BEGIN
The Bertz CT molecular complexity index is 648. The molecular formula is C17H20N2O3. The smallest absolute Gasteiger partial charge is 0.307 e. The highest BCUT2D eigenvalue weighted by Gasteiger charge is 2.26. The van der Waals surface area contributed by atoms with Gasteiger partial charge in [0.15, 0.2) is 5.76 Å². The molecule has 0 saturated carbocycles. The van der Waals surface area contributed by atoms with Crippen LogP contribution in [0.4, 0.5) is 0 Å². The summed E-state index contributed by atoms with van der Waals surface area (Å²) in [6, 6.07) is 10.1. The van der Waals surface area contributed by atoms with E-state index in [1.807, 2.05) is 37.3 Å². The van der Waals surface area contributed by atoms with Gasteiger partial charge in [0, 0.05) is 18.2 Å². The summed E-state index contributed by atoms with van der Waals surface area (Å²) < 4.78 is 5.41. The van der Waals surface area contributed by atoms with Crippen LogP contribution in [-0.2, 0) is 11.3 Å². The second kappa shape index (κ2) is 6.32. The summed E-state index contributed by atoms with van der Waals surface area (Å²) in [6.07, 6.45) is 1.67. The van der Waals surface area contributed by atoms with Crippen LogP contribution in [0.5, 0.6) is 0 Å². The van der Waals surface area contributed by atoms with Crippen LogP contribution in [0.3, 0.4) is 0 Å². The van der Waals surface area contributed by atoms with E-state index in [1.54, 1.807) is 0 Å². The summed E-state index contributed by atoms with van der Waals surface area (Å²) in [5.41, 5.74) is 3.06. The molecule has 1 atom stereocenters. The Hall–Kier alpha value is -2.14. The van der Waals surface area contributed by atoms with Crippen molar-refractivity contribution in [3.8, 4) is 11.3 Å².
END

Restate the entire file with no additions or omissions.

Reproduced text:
The Bertz CT molecular complexity index is 648. The molecular formula is C17H20N2O3. The smallest absolute Gasteiger partial charge is 0.307 e. The highest BCUT2D eigenvalue weighted by Gasteiger charge is 2.26. The van der Waals surface area contributed by atoms with Gasteiger partial charge in [0.15, 0.2) is 5.76 Å². The molecule has 0 saturated carbocycles. The van der Waals surface area contributed by atoms with Crippen LogP contribution in [0.4, 0.5) is 0 Å². The summed E-state index contributed by atoms with van der Waals surface area (Å²) in [6, 6.07) is 10.1. The van der Waals surface area contributed by atoms with E-state index in [1.807, 2.05) is 37.3 Å². The van der Waals surface area contributed by atoms with Gasteiger partial charge in [0, 0.05) is 18.2 Å². The summed E-state index contributed by atoms with van der Waals surface area (Å²) < 4.78 is 5.41. The van der Waals surface area contributed by atoms with Crippen LogP contribution in [-0.2, 0) is 11.3 Å². The second kappa shape index (κ2) is 6.32. The summed E-state index contributed by atoms with van der Waals surface area (Å²) in [6.07, 6.45) is 1.67. The van der Waals surface area contributed by atoms with Crippen LogP contribution in [0.5, 0.6) is 0 Å². The van der Waals surface area contributed by atoms with Crippen LogP contribution in [0.3, 0.4) is 0 Å². The van der Waals surface area contributed by atoms with E-state index in [1.54, 1.807) is 0 Å². The summed E-state index contributed by atoms with van der Waals surface area (Å²) in [5.41, 5.74) is 3.06. The molecule has 1 atom stereocenters. The Hall–Kier alpha value is -2.14. The van der Waals surface area contributed by atoms with Crippen molar-refractivity contribution in [3.8, 4) is 11.3 Å².